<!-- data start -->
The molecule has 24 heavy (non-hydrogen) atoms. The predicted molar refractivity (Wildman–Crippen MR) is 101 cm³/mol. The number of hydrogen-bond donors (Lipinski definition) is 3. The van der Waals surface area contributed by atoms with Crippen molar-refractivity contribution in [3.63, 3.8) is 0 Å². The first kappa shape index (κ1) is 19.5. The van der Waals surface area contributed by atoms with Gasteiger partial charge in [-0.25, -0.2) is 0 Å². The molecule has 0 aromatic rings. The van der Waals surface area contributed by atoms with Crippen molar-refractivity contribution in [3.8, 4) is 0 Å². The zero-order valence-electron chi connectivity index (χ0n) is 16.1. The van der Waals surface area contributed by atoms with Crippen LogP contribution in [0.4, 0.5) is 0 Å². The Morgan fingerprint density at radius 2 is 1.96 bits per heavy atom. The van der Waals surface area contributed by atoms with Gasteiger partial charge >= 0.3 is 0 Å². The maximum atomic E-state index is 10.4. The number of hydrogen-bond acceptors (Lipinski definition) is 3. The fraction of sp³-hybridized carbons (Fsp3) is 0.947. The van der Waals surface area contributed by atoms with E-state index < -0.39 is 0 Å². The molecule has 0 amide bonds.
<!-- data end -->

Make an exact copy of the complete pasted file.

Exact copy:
The molecule has 24 heavy (non-hydrogen) atoms. The predicted molar refractivity (Wildman–Crippen MR) is 101 cm³/mol. The number of hydrogen-bond donors (Lipinski definition) is 3. The van der Waals surface area contributed by atoms with Crippen molar-refractivity contribution in [3.63, 3.8) is 0 Å². The first kappa shape index (κ1) is 19.5. The van der Waals surface area contributed by atoms with Gasteiger partial charge in [-0.25, -0.2) is 0 Å². The molecule has 0 aromatic rings. The van der Waals surface area contributed by atoms with Crippen molar-refractivity contribution in [3.8, 4) is 0 Å². The zero-order valence-electron chi connectivity index (χ0n) is 16.1. The van der Waals surface area contributed by atoms with Crippen LogP contribution in [0.4, 0.5) is 0 Å². The Morgan fingerprint density at radius 2 is 1.96 bits per heavy atom. The van der Waals surface area contributed by atoms with Gasteiger partial charge >= 0.3 is 0 Å². The maximum atomic E-state index is 10.4. The number of hydrogen-bond acceptors (Lipinski definition) is 3. The fraction of sp³-hybridized carbons (Fsp3) is 0.947. The van der Waals surface area contributed by atoms with E-state index < -0.39 is 0 Å². The molecule has 0 amide bonds.